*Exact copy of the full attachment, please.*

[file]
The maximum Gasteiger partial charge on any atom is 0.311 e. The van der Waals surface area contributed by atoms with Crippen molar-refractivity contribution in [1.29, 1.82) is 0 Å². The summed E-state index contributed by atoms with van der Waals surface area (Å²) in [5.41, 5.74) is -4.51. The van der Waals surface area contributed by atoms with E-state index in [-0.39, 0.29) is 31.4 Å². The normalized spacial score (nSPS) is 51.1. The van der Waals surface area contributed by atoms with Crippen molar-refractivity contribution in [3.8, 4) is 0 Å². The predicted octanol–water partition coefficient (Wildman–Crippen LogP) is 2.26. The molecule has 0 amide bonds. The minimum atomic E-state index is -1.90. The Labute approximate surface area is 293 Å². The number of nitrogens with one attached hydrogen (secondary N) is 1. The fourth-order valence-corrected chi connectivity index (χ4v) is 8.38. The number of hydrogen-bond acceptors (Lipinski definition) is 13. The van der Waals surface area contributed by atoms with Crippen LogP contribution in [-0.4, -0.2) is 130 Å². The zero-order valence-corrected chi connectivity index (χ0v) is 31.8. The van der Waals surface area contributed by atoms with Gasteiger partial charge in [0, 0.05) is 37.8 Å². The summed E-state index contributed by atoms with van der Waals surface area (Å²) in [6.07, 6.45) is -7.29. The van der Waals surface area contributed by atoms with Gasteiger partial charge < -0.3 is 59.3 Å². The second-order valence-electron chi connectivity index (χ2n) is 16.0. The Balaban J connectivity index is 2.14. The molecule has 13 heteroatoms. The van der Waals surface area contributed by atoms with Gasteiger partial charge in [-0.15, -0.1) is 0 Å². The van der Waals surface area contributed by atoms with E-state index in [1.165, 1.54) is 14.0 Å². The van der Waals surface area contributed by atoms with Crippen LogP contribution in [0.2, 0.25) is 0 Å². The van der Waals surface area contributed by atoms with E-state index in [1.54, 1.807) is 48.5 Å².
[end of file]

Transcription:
The maximum Gasteiger partial charge on any atom is 0.311 e. The van der Waals surface area contributed by atoms with Crippen molar-refractivity contribution in [1.29, 1.82) is 0 Å². The summed E-state index contributed by atoms with van der Waals surface area (Å²) in [5.41, 5.74) is -4.51. The van der Waals surface area contributed by atoms with E-state index in [-0.39, 0.29) is 31.4 Å². The normalized spacial score (nSPS) is 51.1. The van der Waals surface area contributed by atoms with Crippen molar-refractivity contribution in [3.8, 4) is 0 Å². The predicted octanol–water partition coefficient (Wildman–Crippen LogP) is 2.26. The molecule has 0 amide bonds. The minimum atomic E-state index is -1.90. The Labute approximate surface area is 293 Å². The number of nitrogens with one attached hydrogen (secondary N) is 1. The fourth-order valence-corrected chi connectivity index (χ4v) is 8.38. The number of hydrogen-bond acceptors (Lipinski definition) is 13. The van der Waals surface area contributed by atoms with Crippen LogP contribution in [-0.4, -0.2) is 130 Å². The zero-order valence-corrected chi connectivity index (χ0v) is 31.8. The van der Waals surface area contributed by atoms with Gasteiger partial charge in [0, 0.05) is 37.8 Å². The summed E-state index contributed by atoms with van der Waals surface area (Å²) in [6.07, 6.45) is -7.29. The van der Waals surface area contributed by atoms with Gasteiger partial charge < -0.3 is 59.3 Å². The second-order valence-electron chi connectivity index (χ2n) is 16.0. The Balaban J connectivity index is 2.14. The molecule has 13 heteroatoms. The van der Waals surface area contributed by atoms with Gasteiger partial charge in [-0.15, -0.1) is 0 Å². The van der Waals surface area contributed by atoms with E-state index in [1.165, 1.54) is 14.0 Å². The van der Waals surface area contributed by atoms with Crippen LogP contribution in [0.2, 0.25) is 0 Å². The van der Waals surface area contributed by atoms with E-state index in [1.54, 1.807) is 48.5 Å².